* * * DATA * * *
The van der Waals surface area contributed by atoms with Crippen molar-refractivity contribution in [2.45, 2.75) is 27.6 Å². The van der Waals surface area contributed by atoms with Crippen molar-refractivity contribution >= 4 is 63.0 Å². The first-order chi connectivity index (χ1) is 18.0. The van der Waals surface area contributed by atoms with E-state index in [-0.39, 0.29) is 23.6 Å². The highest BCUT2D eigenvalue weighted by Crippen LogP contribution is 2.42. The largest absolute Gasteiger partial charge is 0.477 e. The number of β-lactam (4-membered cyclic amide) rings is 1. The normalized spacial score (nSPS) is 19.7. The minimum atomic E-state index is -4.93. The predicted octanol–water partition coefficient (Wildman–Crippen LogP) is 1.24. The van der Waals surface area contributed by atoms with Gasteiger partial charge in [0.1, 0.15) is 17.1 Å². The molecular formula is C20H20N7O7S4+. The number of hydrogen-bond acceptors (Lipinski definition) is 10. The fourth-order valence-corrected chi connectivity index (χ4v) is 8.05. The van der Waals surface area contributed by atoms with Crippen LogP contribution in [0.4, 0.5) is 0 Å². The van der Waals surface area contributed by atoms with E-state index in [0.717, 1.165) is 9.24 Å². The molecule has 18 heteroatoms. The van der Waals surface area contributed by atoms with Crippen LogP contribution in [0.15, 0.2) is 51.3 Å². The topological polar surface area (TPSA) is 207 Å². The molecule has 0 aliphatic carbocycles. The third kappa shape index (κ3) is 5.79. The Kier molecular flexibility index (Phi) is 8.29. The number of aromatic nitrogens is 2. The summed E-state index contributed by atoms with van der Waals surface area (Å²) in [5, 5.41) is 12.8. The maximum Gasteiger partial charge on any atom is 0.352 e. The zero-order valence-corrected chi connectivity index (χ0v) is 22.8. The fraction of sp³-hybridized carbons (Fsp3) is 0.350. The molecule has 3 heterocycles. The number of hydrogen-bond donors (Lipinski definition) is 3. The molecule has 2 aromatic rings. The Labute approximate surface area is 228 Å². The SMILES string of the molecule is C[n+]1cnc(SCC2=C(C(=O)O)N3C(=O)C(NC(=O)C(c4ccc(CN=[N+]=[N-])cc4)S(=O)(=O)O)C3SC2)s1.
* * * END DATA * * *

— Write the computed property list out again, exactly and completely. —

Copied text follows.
The van der Waals surface area contributed by atoms with Crippen molar-refractivity contribution in [2.45, 2.75) is 27.6 Å². The van der Waals surface area contributed by atoms with Crippen molar-refractivity contribution >= 4 is 63.0 Å². The first-order chi connectivity index (χ1) is 18.0. The van der Waals surface area contributed by atoms with E-state index in [-0.39, 0.29) is 23.6 Å². The highest BCUT2D eigenvalue weighted by Crippen LogP contribution is 2.42. The largest absolute Gasteiger partial charge is 0.477 e. The number of β-lactam (4-membered cyclic amide) rings is 1. The normalized spacial score (nSPS) is 19.7. The minimum atomic E-state index is -4.93. The predicted octanol–water partition coefficient (Wildman–Crippen LogP) is 1.24. The van der Waals surface area contributed by atoms with Gasteiger partial charge in [0.1, 0.15) is 17.1 Å². The molecular formula is C20H20N7O7S4+. The number of hydrogen-bond acceptors (Lipinski definition) is 10. The fourth-order valence-corrected chi connectivity index (χ4v) is 8.05. The van der Waals surface area contributed by atoms with Crippen LogP contribution in [0.4, 0.5) is 0 Å². The van der Waals surface area contributed by atoms with E-state index in [0.717, 1.165) is 9.24 Å². The molecule has 18 heteroatoms. The van der Waals surface area contributed by atoms with Crippen LogP contribution in [0.15, 0.2) is 51.3 Å². The topological polar surface area (TPSA) is 207 Å². The molecule has 0 aliphatic carbocycles. The third kappa shape index (κ3) is 5.79. The Kier molecular flexibility index (Phi) is 8.29. The number of aromatic nitrogens is 2. The summed E-state index contributed by atoms with van der Waals surface area (Å²) in [5, 5.41) is 12.8. The maximum Gasteiger partial charge on any atom is 0.352 e. The zero-order valence-corrected chi connectivity index (χ0v) is 22.8. The fraction of sp³-hybridized carbons (Fsp3) is 0.350. The molecule has 3 heterocycles. The number of hydrogen-bond donors (Lipinski definition) is 3. The molecule has 2 aromatic rings. The Labute approximate surface area is 228 Å². The SMILES string of the molecule is C[n+]1cnc(SCC2=C(C(=O)O)N3C(=O)C(NC(=O)C(c4ccc(CN=[N+]=[N-])cc4)S(=O)(=O)O)C3SC2)s1.